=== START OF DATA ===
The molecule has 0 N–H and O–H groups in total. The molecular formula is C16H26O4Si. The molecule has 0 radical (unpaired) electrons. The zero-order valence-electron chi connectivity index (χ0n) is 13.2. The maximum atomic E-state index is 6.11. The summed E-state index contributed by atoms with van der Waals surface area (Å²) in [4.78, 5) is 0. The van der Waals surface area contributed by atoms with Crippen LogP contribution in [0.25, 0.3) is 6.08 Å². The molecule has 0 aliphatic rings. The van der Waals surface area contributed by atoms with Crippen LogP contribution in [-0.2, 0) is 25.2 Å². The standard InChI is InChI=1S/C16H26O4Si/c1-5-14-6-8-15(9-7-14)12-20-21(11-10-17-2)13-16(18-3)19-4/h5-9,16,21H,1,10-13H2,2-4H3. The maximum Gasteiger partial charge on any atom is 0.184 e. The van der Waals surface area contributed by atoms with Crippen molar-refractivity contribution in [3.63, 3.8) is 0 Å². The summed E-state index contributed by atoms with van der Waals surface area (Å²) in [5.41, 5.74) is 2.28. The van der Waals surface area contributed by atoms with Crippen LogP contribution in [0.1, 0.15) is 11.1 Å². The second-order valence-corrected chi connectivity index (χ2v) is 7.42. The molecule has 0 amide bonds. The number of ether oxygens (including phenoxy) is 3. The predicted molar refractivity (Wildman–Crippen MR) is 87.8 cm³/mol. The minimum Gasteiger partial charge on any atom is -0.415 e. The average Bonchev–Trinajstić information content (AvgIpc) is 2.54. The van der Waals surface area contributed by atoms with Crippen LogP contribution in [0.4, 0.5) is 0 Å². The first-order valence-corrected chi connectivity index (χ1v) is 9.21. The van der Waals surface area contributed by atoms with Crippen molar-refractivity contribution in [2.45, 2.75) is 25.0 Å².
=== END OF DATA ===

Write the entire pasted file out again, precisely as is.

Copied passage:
The molecule has 0 N–H and O–H groups in total. The molecular formula is C16H26O4Si. The molecule has 0 radical (unpaired) electrons. The zero-order valence-electron chi connectivity index (χ0n) is 13.2. The maximum atomic E-state index is 6.11. The summed E-state index contributed by atoms with van der Waals surface area (Å²) in [4.78, 5) is 0. The van der Waals surface area contributed by atoms with Crippen LogP contribution in [0.25, 0.3) is 6.08 Å². The molecule has 0 aliphatic rings. The van der Waals surface area contributed by atoms with Crippen LogP contribution in [-0.2, 0) is 25.2 Å². The standard InChI is InChI=1S/C16H26O4Si/c1-5-14-6-8-15(9-7-14)12-20-21(11-10-17-2)13-16(18-3)19-4/h5-9,16,21H,1,10-13H2,2-4H3. The maximum Gasteiger partial charge on any atom is 0.184 e. The van der Waals surface area contributed by atoms with Crippen molar-refractivity contribution in [3.63, 3.8) is 0 Å². The summed E-state index contributed by atoms with van der Waals surface area (Å²) in [5.41, 5.74) is 2.28. The van der Waals surface area contributed by atoms with Crippen LogP contribution in [0.1, 0.15) is 11.1 Å². The second-order valence-corrected chi connectivity index (χ2v) is 7.42. The molecule has 0 amide bonds. The number of ether oxygens (including phenoxy) is 3. The predicted molar refractivity (Wildman–Crippen MR) is 87.8 cm³/mol. The minimum Gasteiger partial charge on any atom is -0.415 e. The average Bonchev–Trinajstić information content (AvgIpc) is 2.54. The van der Waals surface area contributed by atoms with Crippen LogP contribution in [0.4, 0.5) is 0 Å². The first-order valence-corrected chi connectivity index (χ1v) is 9.21. The van der Waals surface area contributed by atoms with Crippen molar-refractivity contribution in [2.45, 2.75) is 25.0 Å².